Project Amelia Earhart

Project Amelia Earhart

From Deleted User

The Classic Aircraft Aviation Museum is raising funds in support of the recreation of Charles Lindbergh's and Amelia Earhart's historic flights on the 90th and 80th anniversaries, respectively.

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90 years ago Charles Lindbergh bridged the Atlantic Ocean with a flight from New York to Paris in his custom-built plane 'The Spirit of St. Louis'. 

80 years ago, Amelia Earhart set out in her Lockheed 10A "Electra" to fly around the world at the equator, with Fred Noonan as her navigator. Her goal was to fly the greatest distance around the world, a feat never before accomplished. 

On May 20, 1927, Lindbergh departed from New York and landed in Paris 33 hours later. 

On June 1, 1937, Amelia Earhart formally announced her flight as she departed from Miami, Florida. Unfortunately, on July 2 she disappeared over the Pacific somewhere in the vicinity of Howland Island, her planned fuel stop on the way from Papua, New Guinea, to Hawaii. She was going to land her plane on the beach and refuel from the Coast Guard Cutter, Itasca. She never arrived. Her disappearance is still one of the great mysteries of the 20th Century.

To this day their daring pioneering spirit is a shining example to everyone. 

In an attempt to honor that spirit, the Classic Aircraft Education Museum in Spring Branch, Texas, is sponsoring a recreation of both Charles Lindbergh's and Amelia Earhart's flights. Brian Lloyd will be flying his 1979 Mooney M20K "231", christened 'Spirit' to honor these pioneers, solo along both routes. (There will be a few deviations to accommodate the current geopolitical climate.) Mr. Lloyd will depart from Spring Branch, TX, on May 18, 2017. He will depart from New York for Paris on May 20. After a short layover in Paris he will return to the US via the Azores and Newfoundland. 

After 5 days in Ft. Lauderdale for inspections and maintenance he will depart on June 1, in keeping with Ms. Earhart's original schedule. He will attempt to keep to her schedule as closely as possible commensurate with weather and mechanical issues with the airplane, until reaching Darwin Australia. At that point he plans to deviate from her planned route in order to fly over more of Australia and to add New Zealand and Fiji to the route. 

After Fiji Mr. Lloyd will proceed to Howland Island on the way to Kauai, Hawaii. There are no facilities on Howland upon which his aircraft can land so he will overfly the island, dropping two leis, one each in memory of Amelia Earhart and Fred Noonan.

One of the interesting aspects of this trip is the inclusion of Social Media so interested people can follow along with Mr. Lloyd in real time. His position will be reported by Iridium Satellite phone every 5 minutes. He will be able to use his satellite link to post updates to Facebook in-flight. He will also be able to answer questions posted in Facebook and email. Any place he lands where there is Internet access, he will be uploading photos and videos. The goal is to help YOU experience what it might have been like to have been along with Amelia Earhart on her historic flight.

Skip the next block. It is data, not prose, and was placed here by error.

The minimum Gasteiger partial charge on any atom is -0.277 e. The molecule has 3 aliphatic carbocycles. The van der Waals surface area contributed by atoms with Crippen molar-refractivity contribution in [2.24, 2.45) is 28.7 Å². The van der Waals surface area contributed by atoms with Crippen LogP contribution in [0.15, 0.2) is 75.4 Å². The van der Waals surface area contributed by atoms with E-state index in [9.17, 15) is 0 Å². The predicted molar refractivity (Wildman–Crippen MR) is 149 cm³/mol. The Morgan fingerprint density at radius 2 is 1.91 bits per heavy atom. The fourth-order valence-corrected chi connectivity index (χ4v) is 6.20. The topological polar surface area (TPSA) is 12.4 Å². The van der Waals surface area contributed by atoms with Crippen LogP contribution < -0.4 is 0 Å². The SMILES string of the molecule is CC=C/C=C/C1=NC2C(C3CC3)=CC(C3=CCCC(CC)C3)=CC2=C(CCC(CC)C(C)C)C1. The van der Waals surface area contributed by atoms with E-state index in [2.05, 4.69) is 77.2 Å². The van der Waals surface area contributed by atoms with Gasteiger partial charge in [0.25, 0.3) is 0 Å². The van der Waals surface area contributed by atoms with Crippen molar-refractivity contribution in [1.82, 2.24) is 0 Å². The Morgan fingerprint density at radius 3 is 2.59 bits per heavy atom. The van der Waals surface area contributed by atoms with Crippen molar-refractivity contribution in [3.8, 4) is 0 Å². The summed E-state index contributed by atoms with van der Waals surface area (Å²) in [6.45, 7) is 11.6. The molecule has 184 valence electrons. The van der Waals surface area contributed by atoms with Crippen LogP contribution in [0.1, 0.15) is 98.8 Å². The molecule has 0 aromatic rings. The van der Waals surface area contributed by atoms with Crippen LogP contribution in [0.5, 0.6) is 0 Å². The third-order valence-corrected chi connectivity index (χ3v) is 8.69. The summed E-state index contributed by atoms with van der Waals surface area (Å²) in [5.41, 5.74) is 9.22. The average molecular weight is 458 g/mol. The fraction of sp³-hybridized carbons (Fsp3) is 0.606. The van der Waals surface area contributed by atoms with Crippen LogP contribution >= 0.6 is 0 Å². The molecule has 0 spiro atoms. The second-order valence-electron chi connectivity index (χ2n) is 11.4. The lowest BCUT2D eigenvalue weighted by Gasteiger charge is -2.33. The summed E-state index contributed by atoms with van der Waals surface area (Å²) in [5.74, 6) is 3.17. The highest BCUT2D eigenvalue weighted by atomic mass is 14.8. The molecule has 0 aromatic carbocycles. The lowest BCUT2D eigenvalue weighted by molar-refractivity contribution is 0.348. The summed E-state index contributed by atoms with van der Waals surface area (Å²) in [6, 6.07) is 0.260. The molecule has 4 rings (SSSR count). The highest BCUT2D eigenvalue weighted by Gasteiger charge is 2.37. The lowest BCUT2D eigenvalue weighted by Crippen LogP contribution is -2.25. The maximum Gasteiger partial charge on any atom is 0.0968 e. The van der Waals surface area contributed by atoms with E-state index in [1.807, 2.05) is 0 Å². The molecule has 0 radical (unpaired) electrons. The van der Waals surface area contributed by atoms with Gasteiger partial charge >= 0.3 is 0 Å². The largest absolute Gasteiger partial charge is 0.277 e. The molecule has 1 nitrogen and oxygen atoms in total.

Unfortunately, this historic commemorative flight is extremely expensive. The United States is one of the few countries left where an individual of ordinary means can still enjoy personal flying. Most of the world assumes that aircraft belong to the rich and are therefore subject to exorbitant taxes and fees. Fees alone are expect to run approximately $1,000-$2,000 per stop and there are some 30 stops outside the United States. Fuel is equally scarce as aviation gasoline (avgas) has almost disappeared in favor of jet fuel. In many places along the route, fuel will have to be delivered in 200L barrels at a cost of $1,500 per barrel. (That is almost $30/gallon!) It takes almost 4 barrels to fully fuel the aircraft. (Fortunately in places where fuel is scarce we can usually get by with only one or two barrels, having carried extra fuel from the previous stop.) All in all, fees and fuel are expected to cost over $80,000, how much over, we won't know until the last minute. 

In addition to the cost of the trip itself, the aircraft requires special preparation for the trip, specifically it is to be modified to carry almost triple its normal fuel load in order to be able to fly the longest leg, 3,200 miles (5,200 km). Special communications radios for satellite and high-frequency (shortwave) are also being added. Older types of navigation radios -- automatic direction finding (ADF) and distance measuring equipment (DME) -- are being added as a back-up to GPS. Also lightning-detection equipment (Stormscope) is being added to help Mr. Lloyd avoid tropical thunderstorms where weather radar is unavailable (which is most of the route). 

So, in the end, the cost of this trip is going to come in at well over $100,000. Add in food, lodging, and survival equipment for the pilot and you can see why we hope to raise $125,000! Donations are tax deductible as the Classic Aircraft Aviation Museum is a 501©(3) non-profit corporation in the United States. 

So come along with us to honor Charles Lindbergh, Amelia Earhart, and Fred Noonan. Experience this amazing adventure!

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